Readers may wonder how I get ideas for columns. I read non-fiction books on Western history; I attend history conventions and take notes. Also, I buy books and take notes when I travel on vacation. Conversations with folks also lead to ideas.
This week's column just fell into my attention like a row of tumbling dominos. Last week I was chatting with a bank employee while we were waiting for a clerk to copy something. How our conversation progressed to the young man telling me that the game of "42" played with dominos started in Mingus, Texas in the 19th century, I'm not sure.
He said that cowboys were trying to make a domino game be more like poker, so they changed it so they could take "tricks."
Since my husband used to have a deer lease near Mingus, and my mother-in-law remembered it from her youth as a wild town, I perked up. After all, cowboys mean Western history. I acted incredulous, so the young man said he looked it up on the Internet and told me to do the same. I did.
Well…The Handbook of Texas, the encyclopedia of Texas history, cites the history of Mingus, but does not mention the game of "42." However, it states that the game began in Garner, Texas, in Parker County, which is only one county over from Mingus in Palo Pinto County. The two towns are only a few miles apart. Maybe the two towns adopted the game at about the same time, and now both claim it. That certainly happened a lot.
The movement of young farm boys raising hogs or calves in clubs to show at the county fair, and ultimately state fair, was an idea whose time had come in the first decade or so of the 20th century. Jacksboro claims to be the first to start the type of club that later became 4-H for farm youths, but the idea spread so fast that places all over the mid-West claim they had the idea first.
The story goes that "42" began in 1887 in northwestern Parker County in rural Trapp Spring, which now is a part of the small town of Garner. Parker County is west of Fort Worth, and part of Azle is in Parker County. Two boys, William Thomas, age 12, and Walter Earl, age 14, got in trouble for playing cards. Their parents were devout Baptists, and card playing was considered sinful. (In Western movies, remember all the gambling and shooting around those card tables in the saloons!) When the parents forbad the boys' card playing, they remembered the domino games their parents engaged in and decided to create a different game with the dominos, one that allowed participants to take tricks like in cards. In effect, they wanted to play cards with dominos.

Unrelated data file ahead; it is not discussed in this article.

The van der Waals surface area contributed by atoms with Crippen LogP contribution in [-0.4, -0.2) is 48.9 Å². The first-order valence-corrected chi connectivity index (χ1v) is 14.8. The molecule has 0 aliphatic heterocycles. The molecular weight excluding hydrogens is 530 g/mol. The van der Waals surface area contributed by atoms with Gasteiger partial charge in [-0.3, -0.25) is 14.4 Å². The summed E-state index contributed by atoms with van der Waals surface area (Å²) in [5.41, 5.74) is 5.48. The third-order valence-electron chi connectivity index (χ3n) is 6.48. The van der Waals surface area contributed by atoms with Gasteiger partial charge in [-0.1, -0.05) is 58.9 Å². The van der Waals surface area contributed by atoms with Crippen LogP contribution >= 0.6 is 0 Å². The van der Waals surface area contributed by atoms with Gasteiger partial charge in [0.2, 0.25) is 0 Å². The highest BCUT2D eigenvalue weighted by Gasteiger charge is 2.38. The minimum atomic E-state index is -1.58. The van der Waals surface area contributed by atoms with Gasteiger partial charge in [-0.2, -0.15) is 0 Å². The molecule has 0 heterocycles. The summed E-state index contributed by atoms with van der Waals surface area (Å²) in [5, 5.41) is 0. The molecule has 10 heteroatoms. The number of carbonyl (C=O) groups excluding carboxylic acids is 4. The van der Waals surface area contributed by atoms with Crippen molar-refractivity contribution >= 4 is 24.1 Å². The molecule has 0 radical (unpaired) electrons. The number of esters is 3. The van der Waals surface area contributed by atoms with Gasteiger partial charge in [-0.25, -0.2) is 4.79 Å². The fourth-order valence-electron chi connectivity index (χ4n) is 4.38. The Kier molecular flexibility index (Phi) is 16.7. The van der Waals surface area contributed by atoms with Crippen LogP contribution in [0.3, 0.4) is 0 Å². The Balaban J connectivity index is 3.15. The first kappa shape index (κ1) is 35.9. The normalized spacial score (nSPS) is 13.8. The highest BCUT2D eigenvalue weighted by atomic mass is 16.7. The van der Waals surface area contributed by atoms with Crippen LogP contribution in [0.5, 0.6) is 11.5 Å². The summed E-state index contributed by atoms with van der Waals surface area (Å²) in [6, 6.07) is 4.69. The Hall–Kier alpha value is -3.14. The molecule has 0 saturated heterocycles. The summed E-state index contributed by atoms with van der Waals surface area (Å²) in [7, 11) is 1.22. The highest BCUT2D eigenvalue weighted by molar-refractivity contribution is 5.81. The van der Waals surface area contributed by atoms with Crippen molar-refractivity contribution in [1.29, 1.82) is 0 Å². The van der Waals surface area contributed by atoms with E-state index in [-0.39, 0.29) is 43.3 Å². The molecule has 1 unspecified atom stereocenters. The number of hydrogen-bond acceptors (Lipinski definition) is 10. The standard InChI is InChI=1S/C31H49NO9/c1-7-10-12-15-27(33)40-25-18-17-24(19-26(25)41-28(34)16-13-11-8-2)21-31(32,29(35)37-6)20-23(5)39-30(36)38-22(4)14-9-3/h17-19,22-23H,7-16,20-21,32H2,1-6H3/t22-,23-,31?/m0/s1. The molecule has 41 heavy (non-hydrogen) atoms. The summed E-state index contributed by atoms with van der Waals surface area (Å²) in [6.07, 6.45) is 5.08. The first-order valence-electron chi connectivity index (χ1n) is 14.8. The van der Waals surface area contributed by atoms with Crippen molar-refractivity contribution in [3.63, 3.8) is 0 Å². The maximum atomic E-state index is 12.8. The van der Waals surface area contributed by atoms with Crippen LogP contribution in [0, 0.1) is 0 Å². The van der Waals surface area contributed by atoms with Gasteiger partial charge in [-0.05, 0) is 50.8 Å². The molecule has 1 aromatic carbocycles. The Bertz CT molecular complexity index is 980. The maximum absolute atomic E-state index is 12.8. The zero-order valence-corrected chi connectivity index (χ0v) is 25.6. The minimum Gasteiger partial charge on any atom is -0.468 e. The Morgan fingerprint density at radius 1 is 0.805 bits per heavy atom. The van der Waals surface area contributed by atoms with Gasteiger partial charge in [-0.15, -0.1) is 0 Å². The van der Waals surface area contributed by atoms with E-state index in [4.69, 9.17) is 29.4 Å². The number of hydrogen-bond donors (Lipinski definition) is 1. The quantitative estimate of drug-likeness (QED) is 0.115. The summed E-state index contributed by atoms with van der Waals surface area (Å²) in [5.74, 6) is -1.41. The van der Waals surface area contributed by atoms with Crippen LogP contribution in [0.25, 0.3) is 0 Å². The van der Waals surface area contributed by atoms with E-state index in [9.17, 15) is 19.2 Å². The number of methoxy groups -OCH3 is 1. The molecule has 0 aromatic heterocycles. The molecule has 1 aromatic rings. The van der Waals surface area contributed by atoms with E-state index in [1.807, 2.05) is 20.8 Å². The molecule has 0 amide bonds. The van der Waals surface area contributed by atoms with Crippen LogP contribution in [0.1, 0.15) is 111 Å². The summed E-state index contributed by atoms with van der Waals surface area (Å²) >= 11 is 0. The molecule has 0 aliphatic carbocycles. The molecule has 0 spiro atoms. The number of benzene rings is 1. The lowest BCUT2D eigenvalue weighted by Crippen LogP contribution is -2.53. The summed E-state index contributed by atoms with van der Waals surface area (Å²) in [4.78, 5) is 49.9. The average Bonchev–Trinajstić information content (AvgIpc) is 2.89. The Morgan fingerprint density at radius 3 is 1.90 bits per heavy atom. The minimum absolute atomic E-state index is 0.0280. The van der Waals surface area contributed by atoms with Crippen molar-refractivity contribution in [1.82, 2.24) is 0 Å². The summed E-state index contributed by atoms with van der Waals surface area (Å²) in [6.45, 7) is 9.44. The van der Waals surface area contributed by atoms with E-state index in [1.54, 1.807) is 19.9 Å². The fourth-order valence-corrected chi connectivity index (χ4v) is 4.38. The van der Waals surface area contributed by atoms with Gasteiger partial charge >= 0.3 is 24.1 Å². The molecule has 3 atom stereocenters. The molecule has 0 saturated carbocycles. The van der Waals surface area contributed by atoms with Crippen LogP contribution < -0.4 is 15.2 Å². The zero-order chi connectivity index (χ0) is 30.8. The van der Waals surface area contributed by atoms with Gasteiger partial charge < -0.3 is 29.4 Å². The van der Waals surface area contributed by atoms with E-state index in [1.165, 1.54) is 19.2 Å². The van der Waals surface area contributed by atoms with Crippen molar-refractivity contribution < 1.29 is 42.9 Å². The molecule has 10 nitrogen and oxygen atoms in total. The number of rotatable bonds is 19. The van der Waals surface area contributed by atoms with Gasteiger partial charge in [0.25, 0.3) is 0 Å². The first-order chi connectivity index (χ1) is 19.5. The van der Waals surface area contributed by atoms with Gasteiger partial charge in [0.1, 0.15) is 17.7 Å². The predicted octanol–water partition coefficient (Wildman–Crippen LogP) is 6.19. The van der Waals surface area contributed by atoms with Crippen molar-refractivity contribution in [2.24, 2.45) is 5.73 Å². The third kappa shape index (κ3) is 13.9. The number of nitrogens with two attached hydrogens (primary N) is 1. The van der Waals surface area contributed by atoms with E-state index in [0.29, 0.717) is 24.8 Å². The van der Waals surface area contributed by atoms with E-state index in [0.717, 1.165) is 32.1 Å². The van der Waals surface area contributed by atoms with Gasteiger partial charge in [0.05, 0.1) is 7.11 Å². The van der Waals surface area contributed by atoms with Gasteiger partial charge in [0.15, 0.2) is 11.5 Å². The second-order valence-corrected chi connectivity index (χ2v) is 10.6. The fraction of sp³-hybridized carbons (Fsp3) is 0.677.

Their new game became a bidding game with trumps, where two teams could challenge each other to win the most points. The boys used a standard set of 28 dominoes. The name of the game resulted from there being 42 points in each hand.
The two boys either showed the game to their families, or perhaps a father caught them playing it and decided to investigate. Soon people in the Trapp Spring community picked up the new game. Because Thomas traveled to Mineral Wells frequently to deliver fruit from his father's trees, he taught someone there how to play. Thus, the game spread.
A few years later both the Thomas and Earl families, apparently very close friends or family-related, moved to Fannin County in northeast Texas. Of course, they carried the game with them and taught people there. By the 1940s the game was said to be played all over Texas, and someone deemed it the "national game of Texas."
Texas soldiers even carried it nationally and overseas during World War II. Various towns across the state sponsor tournaments, and a state championship tournament is held in Hallettsville each year the first Saturday in March. In 2011 "42" officially became the State Domino Game of Texas.
Apparently the earliest form of the regular game of dominos began in China as early as 1120 A.D., but some Chinese trace it back to a soldier named Hung Ming who lived from 181 to 234 A.D.
I've never played "42." My nose is always in a book.